Which food allergies dominate in school-age children across Europe?
Published online: March 18, 2019
In Europe, self-reported food allergy (FA) seems to be much more common than probable FA, where reported symptoms to a specific food are matched by food sensitization. Food sensitization entails the presence of IgE antibodies against the culprit food in the blood, and is a prerequisite for FA. Prevalence of food sensitization and allergy appear to vary geographically, as do the most common causative foods, but the results from previous European studies in school-age children cannot be realistically compared because of different methodological approaches.
A study recently published by Lyons et al. in The Journal of Allergy and Clinical Immunology: In Practice, presents prevalence estimates of self-reported FA, food sensitization, and probable FA in 7- to 10-year-old children from eight European countries. These estimates were obtained through analyses of uniformly collected data from the EuroPrevall population surveys.
Regarding self-reported FA, prevalence ranged from 6.5% in Greece to 24.6% in Poland. Food sensitization occurred least frequently in Iceland (11.0%) and most frequently in Switzerland (28.7%). The prevalence of probable FA was much lower than the prevalence of self-reported FA and of food sensitization, and was found to range from 1.9% in Iceland, to 2.0% in Greece, 2.3% in Switzerland, 3.0% in the Netherlands and Lithuania, 3.9% in Spain, and 5.6% in Poland. Probable FA to milk and egg was observed frequently throughout Europe. Fish and shrimp probable FA was mainly found in the Mediterranean countries and Reykjavik. Peach, kiwi and peanut were prominent sources of plant FA in most countries, along with notably hazelnut, apple, carrot and celery in Central-Northern Europe, and lentils and walnut in the Mediterranean.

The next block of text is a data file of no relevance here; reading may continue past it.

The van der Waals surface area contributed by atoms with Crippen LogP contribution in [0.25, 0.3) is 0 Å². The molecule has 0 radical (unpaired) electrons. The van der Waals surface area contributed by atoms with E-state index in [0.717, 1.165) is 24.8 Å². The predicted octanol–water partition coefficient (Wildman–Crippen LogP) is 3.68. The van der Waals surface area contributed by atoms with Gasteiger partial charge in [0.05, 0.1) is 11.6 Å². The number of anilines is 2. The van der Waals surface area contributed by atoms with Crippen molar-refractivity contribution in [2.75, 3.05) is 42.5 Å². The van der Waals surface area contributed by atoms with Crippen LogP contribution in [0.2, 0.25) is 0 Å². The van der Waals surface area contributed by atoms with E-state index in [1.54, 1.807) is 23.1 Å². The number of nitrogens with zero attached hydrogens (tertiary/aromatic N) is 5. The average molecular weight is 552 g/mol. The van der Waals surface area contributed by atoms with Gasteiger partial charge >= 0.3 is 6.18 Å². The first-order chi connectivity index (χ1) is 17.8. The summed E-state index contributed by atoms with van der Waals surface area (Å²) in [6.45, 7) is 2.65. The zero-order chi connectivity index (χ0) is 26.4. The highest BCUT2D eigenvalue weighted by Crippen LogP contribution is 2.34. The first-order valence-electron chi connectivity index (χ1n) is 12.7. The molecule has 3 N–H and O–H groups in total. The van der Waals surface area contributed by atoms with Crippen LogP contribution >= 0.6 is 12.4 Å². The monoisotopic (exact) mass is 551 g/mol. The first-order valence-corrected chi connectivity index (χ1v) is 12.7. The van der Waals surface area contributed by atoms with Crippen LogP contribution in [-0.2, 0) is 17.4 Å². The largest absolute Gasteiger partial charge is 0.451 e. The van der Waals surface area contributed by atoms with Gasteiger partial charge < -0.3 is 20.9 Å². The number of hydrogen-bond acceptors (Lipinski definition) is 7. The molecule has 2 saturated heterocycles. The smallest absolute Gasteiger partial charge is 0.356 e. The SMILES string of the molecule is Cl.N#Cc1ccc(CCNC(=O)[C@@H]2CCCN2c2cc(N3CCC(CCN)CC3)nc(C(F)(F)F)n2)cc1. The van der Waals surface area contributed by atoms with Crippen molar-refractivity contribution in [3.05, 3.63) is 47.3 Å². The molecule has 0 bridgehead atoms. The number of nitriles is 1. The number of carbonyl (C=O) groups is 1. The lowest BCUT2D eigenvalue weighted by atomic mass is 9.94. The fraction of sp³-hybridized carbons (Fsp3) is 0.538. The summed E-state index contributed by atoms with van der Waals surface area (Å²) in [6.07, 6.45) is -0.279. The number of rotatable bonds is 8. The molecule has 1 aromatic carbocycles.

Overall, a remarkable percentage of 7- to 10-year-old children across Europe appear to be food sensitized, and to a somewhat lesser extent, food allergic. Cow’s milk and hen’s egg allergy are common throughout Europe in this age group, but considerable geographical variation is observed in the occurrence of plant food and seafood allergy, for which country-specific pollen and food exposure are the most likely explanations. Compared to previously published adult data, prevalence of FS was higher in the current cohort of children, whereas probable FA was equally or more common in the adult cohort. This indicates a rise in prevalence of FS over time, which could suggest a rise in the prevalence of FA is still to come.
The Journal of Allergy and Clinical Immunology: In Practice is an official journal of the AAAAI, focusing on practical information for the practicing clinician.